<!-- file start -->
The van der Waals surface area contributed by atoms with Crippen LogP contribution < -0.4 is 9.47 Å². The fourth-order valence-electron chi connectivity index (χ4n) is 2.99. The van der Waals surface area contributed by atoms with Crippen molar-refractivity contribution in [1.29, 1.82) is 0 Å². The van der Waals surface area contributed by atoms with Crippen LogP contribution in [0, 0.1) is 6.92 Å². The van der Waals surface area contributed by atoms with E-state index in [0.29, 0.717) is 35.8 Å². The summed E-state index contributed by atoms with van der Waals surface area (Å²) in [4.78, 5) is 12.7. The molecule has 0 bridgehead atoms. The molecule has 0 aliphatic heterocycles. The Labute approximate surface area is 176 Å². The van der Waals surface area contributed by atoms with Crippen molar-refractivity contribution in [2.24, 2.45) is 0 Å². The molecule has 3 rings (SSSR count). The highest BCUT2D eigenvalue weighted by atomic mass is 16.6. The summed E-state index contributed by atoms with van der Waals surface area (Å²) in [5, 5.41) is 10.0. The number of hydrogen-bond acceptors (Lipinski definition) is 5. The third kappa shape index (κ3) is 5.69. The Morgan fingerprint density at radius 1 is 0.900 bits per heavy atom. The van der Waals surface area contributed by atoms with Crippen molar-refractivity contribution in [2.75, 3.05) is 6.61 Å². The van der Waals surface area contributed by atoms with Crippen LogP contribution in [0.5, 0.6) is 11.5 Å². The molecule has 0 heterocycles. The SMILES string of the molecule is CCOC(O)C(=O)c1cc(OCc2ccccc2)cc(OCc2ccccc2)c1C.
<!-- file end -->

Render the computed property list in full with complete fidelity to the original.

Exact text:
The van der Waals surface area contributed by atoms with Crippen LogP contribution < -0.4 is 9.47 Å². The fourth-order valence-electron chi connectivity index (χ4n) is 2.99. The van der Waals surface area contributed by atoms with Crippen molar-refractivity contribution in [1.29, 1.82) is 0 Å². The van der Waals surface area contributed by atoms with Crippen LogP contribution in [0, 0.1) is 6.92 Å². The van der Waals surface area contributed by atoms with E-state index in [0.29, 0.717) is 35.8 Å². The summed E-state index contributed by atoms with van der Waals surface area (Å²) in [4.78, 5) is 12.7. The molecule has 0 bridgehead atoms. The molecule has 0 aliphatic heterocycles. The Labute approximate surface area is 176 Å². The van der Waals surface area contributed by atoms with Crippen molar-refractivity contribution in [2.24, 2.45) is 0 Å². The molecule has 3 rings (SSSR count). The highest BCUT2D eigenvalue weighted by atomic mass is 16.6. The summed E-state index contributed by atoms with van der Waals surface area (Å²) in [5, 5.41) is 10.0. The number of hydrogen-bond acceptors (Lipinski definition) is 5. The third kappa shape index (κ3) is 5.69. The Morgan fingerprint density at radius 1 is 0.900 bits per heavy atom. The van der Waals surface area contributed by atoms with Crippen molar-refractivity contribution in [2.75, 3.05) is 6.61 Å². The van der Waals surface area contributed by atoms with Crippen LogP contribution in [0.5, 0.6) is 11.5 Å². The molecule has 0 heterocycles. The SMILES string of the molecule is CCOC(O)C(=O)c1cc(OCc2ccccc2)cc(OCc2ccccc2)c1C.